Like many readers I know, my first experience with Camus was The Stranger. I read it, raised my eyebrows, put it away, and didn’t think much more about it beyond “That was kind of weird.” It’s one of those books that I wish I had been assigned in an English class, back when I was trying to analyze and deconstruct every single paragraph I read.
I went back to it recently and I’ll say that I think the novels by Albert Camus deserve that level of attention. He was a helluva writer and thinker and I wish he hadn’t been taken so early. I don’t find the novel less strange this time around, but I can see it with more adult eyes and there’s much to consider.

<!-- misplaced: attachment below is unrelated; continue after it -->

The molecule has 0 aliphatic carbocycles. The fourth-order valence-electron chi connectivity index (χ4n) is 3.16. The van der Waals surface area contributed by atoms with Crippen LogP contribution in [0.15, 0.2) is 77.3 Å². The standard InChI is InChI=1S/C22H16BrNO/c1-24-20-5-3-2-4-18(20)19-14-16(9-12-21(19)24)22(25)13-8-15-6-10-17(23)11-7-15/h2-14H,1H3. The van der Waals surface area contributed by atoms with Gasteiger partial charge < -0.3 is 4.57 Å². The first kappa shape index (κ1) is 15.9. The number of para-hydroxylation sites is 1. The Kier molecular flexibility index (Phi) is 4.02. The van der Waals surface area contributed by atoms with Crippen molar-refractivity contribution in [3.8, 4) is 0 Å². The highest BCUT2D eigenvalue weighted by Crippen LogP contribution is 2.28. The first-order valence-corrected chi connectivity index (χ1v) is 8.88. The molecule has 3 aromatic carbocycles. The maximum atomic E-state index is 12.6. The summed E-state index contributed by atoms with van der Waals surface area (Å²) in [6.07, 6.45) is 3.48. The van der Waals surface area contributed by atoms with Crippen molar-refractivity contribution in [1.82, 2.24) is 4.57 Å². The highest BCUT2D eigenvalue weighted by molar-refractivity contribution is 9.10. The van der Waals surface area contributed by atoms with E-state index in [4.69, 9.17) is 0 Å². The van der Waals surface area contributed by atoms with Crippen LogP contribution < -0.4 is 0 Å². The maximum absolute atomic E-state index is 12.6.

If you’re interested in seeing the breadth and depth of material he wrote, here’s the list, starting with the novels. At this point I think that The Plague might be the best introduction to many of Camus’ ideas, wrapped in a story that someone just looking for a gripping yarn could also get into.
I’ve read the first three here and found them all to be equally enjoyable/provocative.
A Happy Death
The First Man
I’ll be back with separate posts about his non-fiction and short stories. I’m less familiar with them right now, so I’ll save that until I can talk more knowledgeably about it.